June 6, 2012
No it’s not a typo. PRaggage (prag – age) is a word I just made up, unless someone before me has used it and it’s a total coincidence. Anyway until someone challenges me I’m putting a stake in the ground on this one. Now that we’ve established whose word it is, let’s get to the interesting part -the meaning. I’ve arrived at PRaggage by mashing the words PR + Baggage to create a term that illustrates the mental, emotional, and financial pain thrust upon CEOs, CMOs, and other marketing folk by shitty PR people.
I’ve become pretty good at identifying when a PRaggage storm is about to hit. Like looking up and seeing ominous gray clouds moving closer – you know rain is on the way. In this case the precipitation comes in the form of parables that revolve around central themes including bait and switch, unfulfilled promises, and overcharging. I can tell it’s going to “rain” when we get calls from execs who talk about their failed attempts at PR, how they really don’t want to commit to an agreement beyond a few months, or how they are not comfortable unless there is a guarantee. These poor damaged folks -what happened to them? Oh wait…I got it. The story goes like this:
Once upon a time there was were three little PR people; a VP, a Senior Account Executive, and an Assistant Account Exec. In the beginning everything was perfect – like Popsicles and unicorns. Enthusiasm was rampant and the client felt loved. But then – the big bad wolf named Change showed up and ruined the party. Different faces came and went, the team became chronologically younger, coverage dried up, and excuses became the norm. And just as the client was about to huff and puff, the VP made a dramatic entrance to make everything okay. A renewed focus was promised complete with weekly meetings and strong execution of deliverables. Sounded nice – didn’t work.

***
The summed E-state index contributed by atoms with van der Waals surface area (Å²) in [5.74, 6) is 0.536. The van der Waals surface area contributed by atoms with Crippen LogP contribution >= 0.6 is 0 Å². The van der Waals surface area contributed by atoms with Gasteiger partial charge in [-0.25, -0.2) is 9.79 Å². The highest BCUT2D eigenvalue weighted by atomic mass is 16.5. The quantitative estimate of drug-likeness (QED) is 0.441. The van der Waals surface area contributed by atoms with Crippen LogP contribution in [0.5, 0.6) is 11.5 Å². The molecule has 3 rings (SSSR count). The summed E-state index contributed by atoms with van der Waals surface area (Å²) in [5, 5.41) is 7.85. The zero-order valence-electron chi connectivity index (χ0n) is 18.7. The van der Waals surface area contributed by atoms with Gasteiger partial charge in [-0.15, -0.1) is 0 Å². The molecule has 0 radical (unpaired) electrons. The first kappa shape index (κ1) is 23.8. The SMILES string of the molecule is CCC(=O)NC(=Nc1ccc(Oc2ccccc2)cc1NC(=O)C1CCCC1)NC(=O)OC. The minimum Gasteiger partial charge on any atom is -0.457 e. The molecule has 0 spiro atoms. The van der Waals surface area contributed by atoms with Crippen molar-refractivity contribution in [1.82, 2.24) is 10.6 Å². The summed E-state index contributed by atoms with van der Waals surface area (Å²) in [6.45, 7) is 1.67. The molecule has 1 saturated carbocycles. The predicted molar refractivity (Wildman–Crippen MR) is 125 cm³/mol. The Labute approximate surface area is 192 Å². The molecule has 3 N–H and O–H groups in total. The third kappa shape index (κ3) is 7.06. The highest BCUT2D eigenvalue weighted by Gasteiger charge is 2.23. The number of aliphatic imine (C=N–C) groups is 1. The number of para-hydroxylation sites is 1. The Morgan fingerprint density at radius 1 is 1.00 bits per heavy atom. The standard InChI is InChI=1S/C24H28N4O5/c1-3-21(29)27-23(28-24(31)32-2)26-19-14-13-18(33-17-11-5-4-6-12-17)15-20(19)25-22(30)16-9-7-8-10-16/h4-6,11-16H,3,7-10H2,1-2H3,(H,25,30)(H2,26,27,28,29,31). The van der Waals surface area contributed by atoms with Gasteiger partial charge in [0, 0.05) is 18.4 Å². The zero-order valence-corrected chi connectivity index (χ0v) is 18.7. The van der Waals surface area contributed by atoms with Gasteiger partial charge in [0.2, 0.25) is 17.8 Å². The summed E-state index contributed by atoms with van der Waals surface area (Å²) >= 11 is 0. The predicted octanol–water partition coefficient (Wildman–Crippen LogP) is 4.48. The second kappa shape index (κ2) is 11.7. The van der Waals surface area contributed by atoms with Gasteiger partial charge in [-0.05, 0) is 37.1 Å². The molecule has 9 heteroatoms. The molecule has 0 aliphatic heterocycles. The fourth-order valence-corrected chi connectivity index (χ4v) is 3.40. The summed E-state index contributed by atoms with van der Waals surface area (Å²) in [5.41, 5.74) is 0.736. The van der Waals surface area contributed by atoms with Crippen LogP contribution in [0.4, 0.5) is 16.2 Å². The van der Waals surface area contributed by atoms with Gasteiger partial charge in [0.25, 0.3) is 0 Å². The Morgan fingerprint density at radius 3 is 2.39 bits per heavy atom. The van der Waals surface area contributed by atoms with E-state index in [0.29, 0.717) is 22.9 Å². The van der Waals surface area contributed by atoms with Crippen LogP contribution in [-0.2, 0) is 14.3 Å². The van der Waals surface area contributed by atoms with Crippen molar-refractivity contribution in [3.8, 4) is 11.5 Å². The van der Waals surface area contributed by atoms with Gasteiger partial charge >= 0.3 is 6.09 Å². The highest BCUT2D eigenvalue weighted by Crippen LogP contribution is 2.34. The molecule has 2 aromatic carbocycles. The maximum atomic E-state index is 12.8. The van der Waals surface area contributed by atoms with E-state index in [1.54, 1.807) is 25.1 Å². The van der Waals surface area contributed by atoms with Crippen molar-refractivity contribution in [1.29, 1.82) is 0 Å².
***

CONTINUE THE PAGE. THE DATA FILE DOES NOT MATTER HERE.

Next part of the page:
Over and over I hear this story, or a similar version, from companies looking to engage with PR but still feeling the burn from their last go around. I suppose blame can be placed in multiple directions, but certainly not on me; I just met these people. Still we and other great PR pros are asked to carry the baggage left by lame PR people. Sometimes the PRaggage comes in the form of requests like “we’d just like to do a project” or “since our last PR engagement wasn’t positive we’d like you to complete this 126 page RFP by next week” or “we know you charge X but we want to pay Y because of our previous experience.” Seriously? So because your last agency sucked we should reduce our fee? Awesome idea – makes total sense! PRaggage.
The whole PRaggage situation is unfortunate for all involved; the inadequate PR people who caused it, the client who owns it, and the agency asked to carry it. Maybe this calls for a page out of the airlines playbook -perhaps we should charge for PRaggage. Except in our world you get one bag for free but we charge if you carry on (and on and on and on…).